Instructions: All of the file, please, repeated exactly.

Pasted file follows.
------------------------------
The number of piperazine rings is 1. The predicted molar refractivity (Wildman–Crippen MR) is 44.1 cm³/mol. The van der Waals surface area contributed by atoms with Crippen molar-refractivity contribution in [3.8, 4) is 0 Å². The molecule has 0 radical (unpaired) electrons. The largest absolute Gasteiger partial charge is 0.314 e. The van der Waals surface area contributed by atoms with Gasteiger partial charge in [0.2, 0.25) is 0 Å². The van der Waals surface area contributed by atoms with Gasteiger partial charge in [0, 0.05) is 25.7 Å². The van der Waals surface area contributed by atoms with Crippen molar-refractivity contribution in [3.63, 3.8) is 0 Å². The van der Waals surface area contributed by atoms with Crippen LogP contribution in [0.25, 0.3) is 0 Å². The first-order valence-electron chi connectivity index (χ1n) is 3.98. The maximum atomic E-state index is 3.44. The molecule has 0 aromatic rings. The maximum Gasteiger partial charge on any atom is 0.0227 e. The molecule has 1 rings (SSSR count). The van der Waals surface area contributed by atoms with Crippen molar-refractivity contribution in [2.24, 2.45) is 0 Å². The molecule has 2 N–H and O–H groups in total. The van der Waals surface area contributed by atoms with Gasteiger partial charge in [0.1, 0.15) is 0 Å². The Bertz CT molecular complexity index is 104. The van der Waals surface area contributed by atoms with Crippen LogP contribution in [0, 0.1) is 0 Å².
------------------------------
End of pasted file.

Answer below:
The number of piperazine rings is 1. The predicted molar refractivity (Wildman–Crippen MR) is 44.1 cm³/mol. The van der Waals surface area contributed by atoms with Crippen molar-refractivity contribution in [3.8, 4) is 0 Å². The molecule has 0 radical (unpaired) electrons. The largest absolute Gasteiger partial charge is 0.314 e. The van der Waals surface area contributed by atoms with Gasteiger partial charge in [0.2, 0.25) is 0 Å². The van der Waals surface area contributed by atoms with Gasteiger partial charge in [0, 0.05) is 25.7 Å². The van der Waals surface area contributed by atoms with Crippen molar-refractivity contribution in [3.63, 3.8) is 0 Å². The van der Waals surface area contributed by atoms with Crippen LogP contribution in [0.25, 0.3) is 0 Å². The first-order valence-electron chi connectivity index (χ1n) is 3.98. The maximum atomic E-state index is 3.44. The molecule has 0 aromatic rings. The maximum Gasteiger partial charge on any atom is 0.0227 e. The molecule has 1 rings (SSSR count). The van der Waals surface area contributed by atoms with Crippen molar-refractivity contribution in [2.24, 2.45) is 0 Å². The molecule has 2 N–H and O–H groups in total. The van der Waals surface area contributed by atoms with Gasteiger partial charge in [0.1, 0.15) is 0 Å². The Bertz CT molecular complexity index is 104. The van der Waals surface area contributed by atoms with Crippen LogP contribution in [0, 0.1) is 0 Å².